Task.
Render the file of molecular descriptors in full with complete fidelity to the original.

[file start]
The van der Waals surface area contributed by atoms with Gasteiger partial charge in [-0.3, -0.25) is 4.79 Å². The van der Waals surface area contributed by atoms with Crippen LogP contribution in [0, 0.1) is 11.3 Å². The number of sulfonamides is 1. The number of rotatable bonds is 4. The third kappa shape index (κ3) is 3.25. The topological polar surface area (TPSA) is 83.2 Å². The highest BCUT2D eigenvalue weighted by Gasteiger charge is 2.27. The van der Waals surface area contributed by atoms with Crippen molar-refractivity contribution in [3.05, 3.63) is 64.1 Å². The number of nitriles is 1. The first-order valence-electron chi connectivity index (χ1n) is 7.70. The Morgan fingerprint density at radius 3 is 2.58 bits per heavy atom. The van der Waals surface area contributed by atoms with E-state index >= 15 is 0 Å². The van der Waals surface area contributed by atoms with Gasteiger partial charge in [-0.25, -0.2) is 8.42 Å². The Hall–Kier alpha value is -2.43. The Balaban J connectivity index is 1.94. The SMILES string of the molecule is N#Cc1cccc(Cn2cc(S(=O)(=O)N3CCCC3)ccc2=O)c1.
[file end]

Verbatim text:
The van der Waals surface area contributed by atoms with Gasteiger partial charge in [-0.3, -0.25) is 4.79 Å². The van der Waals surface area contributed by atoms with Crippen LogP contribution in [0, 0.1) is 11.3 Å². The number of sulfonamides is 1. The number of rotatable bonds is 4. The third kappa shape index (κ3) is 3.25. The topological polar surface area (TPSA) is 83.2 Å². The highest BCUT2D eigenvalue weighted by Gasteiger charge is 2.27. The van der Waals surface area contributed by atoms with Crippen molar-refractivity contribution in [3.05, 3.63) is 64.1 Å². The number of nitriles is 1. The first-order valence-electron chi connectivity index (χ1n) is 7.70. The Morgan fingerprint density at radius 3 is 2.58 bits per heavy atom. The van der Waals surface area contributed by atoms with E-state index >= 15 is 0 Å². The van der Waals surface area contributed by atoms with Gasteiger partial charge in [-0.25, -0.2) is 8.42 Å². The Hall–Kier alpha value is -2.43. The Balaban J connectivity index is 1.94. The SMILES string of the molecule is N#Cc1cccc(Cn2cc(S(=O)(=O)N3CCCC3)ccc2=O)c1.